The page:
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Valentine: A Love Story Hardcover – January 28, 1955
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From Publishers Weekly
In his first novel since The Dork of Cork (1993), Raymo imagines the life of the patron saint of lovers, St. Valentine, about whom very little is known. Narrated by Julius Marius Favus, a gladiator trainer–turned–Roman jailor, and interspersed with letters between Valentine and a friend, the story unfolds of Valentine's training as a doctor and his falling in love with Julia, the blind daughter of Julius. As a young man, Valentine flees his home in Cyrenaica after impregnating the daughter of a wealthy Apollonian merchant. Soon, he becomes entangled with the wife of a powerful Roman. As Julius switches back and forth to different times in Valentine's life, a detailed portrait emerges of the plague-ridden, bloodthirsty Roman Empire and the theological wranglings of the early Christian church. Raymo, professor emeritus of physics and astronomy at Stonehill College in Massachusetts, pens some lovely scenes, including one in which Valentine muses over the seeming randomness of life and death. Raymo's details are rich and precise, and his vocabulary often erudite. Valentine moves from seeing Christianity as a "cult of weakness and shame" to a desire to be remembered as "having nudged mankind away from fear and superstition." Fans of historical literary fiction should find this novel an absorbing read. (Feb.)
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About the Author
Chet Raymo is professor emeritus of physics and astronomy at Stonehill College in Massachusetts. He is teacher, naturalist, and former science columnist for the Boston Globe.
Top Customer Reviews
The story begins when Valentine, a teenager and slave, is assisting his master, Dr. Theophrastus, with the difficult birth of a child. Valentine is awestruck and fascinated by the drama, yet unaware of how his life will be changed for eternity by this tiny newborn girl, Julia--born without sight.
The event compels him to study medicine and he becomes a compassionate and caring doctor, and eventually the personal physician to Quintus--the procurator of the games. Valentine struggles between the pagan lifestyle of the Romans and the moral teachings of ancient philosophers. He does not, however; chose to follow the teachings of one "philosopher," Jesus Christ--the radical from Galilee who claimed he could raise people from the dead and give them eternal life. Preposterous, thought Valentine.
Displeasing his employer whose son Valentine could not heal, he finds himself in jail on false charges of being a Christian--a death sentence. This is where the love story begins.
Julia and Valentine have met only once before (excluding her birth), but neither can forget their meeting. Secret visits from Julia in jail are Valentine's only comfort. Julia, now a devoted Christian, is determined to change Valentine's heart before he meets his fate.
A wonderful story that is very moving.
Armchair Interview says: Excellent read.
I really did not want to read "Valentine" by Chet Raymo. I do not like any story that is historical. The cover of "Valentine" turned me off even more. It reeked of history.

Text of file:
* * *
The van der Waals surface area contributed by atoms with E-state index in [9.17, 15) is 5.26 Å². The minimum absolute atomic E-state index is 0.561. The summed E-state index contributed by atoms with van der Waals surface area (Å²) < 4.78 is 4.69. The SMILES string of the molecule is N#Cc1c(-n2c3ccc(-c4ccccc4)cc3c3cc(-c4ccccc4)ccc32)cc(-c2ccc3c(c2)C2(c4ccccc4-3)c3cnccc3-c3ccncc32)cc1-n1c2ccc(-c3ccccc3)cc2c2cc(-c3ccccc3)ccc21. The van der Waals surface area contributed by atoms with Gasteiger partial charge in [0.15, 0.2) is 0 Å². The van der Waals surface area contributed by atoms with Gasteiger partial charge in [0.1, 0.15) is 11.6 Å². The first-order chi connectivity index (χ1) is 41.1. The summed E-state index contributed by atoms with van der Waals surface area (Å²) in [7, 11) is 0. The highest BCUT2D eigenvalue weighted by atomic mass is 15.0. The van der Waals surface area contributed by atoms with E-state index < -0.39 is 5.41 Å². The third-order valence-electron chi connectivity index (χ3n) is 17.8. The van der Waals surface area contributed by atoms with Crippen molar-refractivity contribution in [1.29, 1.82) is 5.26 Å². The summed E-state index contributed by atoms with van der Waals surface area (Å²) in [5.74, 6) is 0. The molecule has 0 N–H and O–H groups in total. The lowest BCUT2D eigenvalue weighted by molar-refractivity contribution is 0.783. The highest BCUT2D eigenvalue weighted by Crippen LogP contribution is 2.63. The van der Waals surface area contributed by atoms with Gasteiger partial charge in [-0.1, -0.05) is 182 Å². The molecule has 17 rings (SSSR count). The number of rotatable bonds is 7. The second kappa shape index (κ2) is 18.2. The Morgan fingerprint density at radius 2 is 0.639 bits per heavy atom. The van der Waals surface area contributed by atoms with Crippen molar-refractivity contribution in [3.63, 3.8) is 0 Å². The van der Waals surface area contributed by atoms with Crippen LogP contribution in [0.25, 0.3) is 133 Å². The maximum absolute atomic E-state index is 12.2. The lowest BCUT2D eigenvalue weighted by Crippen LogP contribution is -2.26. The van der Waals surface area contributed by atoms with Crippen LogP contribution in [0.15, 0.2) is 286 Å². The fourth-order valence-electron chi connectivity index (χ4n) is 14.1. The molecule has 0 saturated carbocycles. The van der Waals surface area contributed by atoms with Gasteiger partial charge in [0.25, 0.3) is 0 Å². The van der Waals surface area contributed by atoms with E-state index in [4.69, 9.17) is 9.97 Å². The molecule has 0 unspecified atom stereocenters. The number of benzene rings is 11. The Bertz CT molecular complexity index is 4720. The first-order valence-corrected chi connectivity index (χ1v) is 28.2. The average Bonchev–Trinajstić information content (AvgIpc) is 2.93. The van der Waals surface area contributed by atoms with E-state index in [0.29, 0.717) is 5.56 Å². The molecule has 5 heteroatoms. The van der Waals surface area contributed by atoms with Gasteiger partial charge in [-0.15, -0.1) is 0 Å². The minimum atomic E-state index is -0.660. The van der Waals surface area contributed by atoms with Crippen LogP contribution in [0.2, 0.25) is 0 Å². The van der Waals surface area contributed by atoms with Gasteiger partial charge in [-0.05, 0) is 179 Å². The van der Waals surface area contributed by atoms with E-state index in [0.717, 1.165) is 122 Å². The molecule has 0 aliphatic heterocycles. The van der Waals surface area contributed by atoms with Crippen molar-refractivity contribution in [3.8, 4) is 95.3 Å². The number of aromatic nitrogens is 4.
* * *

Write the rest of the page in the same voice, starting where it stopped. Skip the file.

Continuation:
I was quite surprised that as I delved into the story, I could not put it down. The love story really did not unfold until the end. Until then, Chet Raymo blended history into this intriguing novel, and he made it exciting.
He showed how the early Christians were considered to be superstitious, and traitorous. He created characters that had to suffer for their religious beliefs. As an American, I have always taken the right of religious freedom for granted. I now realize how fortunate we are.
Chet Raymo reminded me of the advances we have in medicine. Valentine, a physician, was considered to be strange, because he actually studied medicine. On the other hand, there were many other healers who simply were ignorant of physiology and pharmacy or were simply quacks.
Perhaps the most unsettling tradition was that of the death matches in the amphitheatre. Crowds would gather to see a person fight another person or animal until one dies. The crowd enjoyed seeing it! "Aptus, too, will thrill when his sword slips under the Egyptian's helmet and the blood gushes downward like water spilled from a bowl."
The fighting and death are seen as sexual. "The managers of the games know what they are doing when they recruit the best looking female slaves for these diversions. Every cock in the amphitheatre was stiff when she went down."
The love story is between Valentine and Julia. Valentine assisted in Julia's birth. He ended up falling in love with her. When Valentine held Julia after her birth, he "was astonished at its miniature perfection." He describes his desire for her as a woman. "I see Julia's slender body--her breast, her belly, the cottony swelling of her sex." If you stop to think of that with today's standards, that is a little twisted. Just look past that. Julia supports Valentine through imprisonment and escape.
Julia is punished for her belief in Christianity by having to fight a pack of wolves in the amphitheatre. Her father debates on whether or not to see his only child, who is blind, suffer a horrendous death. He wants to go. He thinks maybe his presence will provoke pity, leading to her release. What if it does not? He will see his daughter torn from limb to limb, chewed on and digested by beasts.
"Valentine" is a page-turner. Just when I thought the story had come to a finish, another turn was taken. For a thrilling historical adventure, "Valentine" is a great choice.
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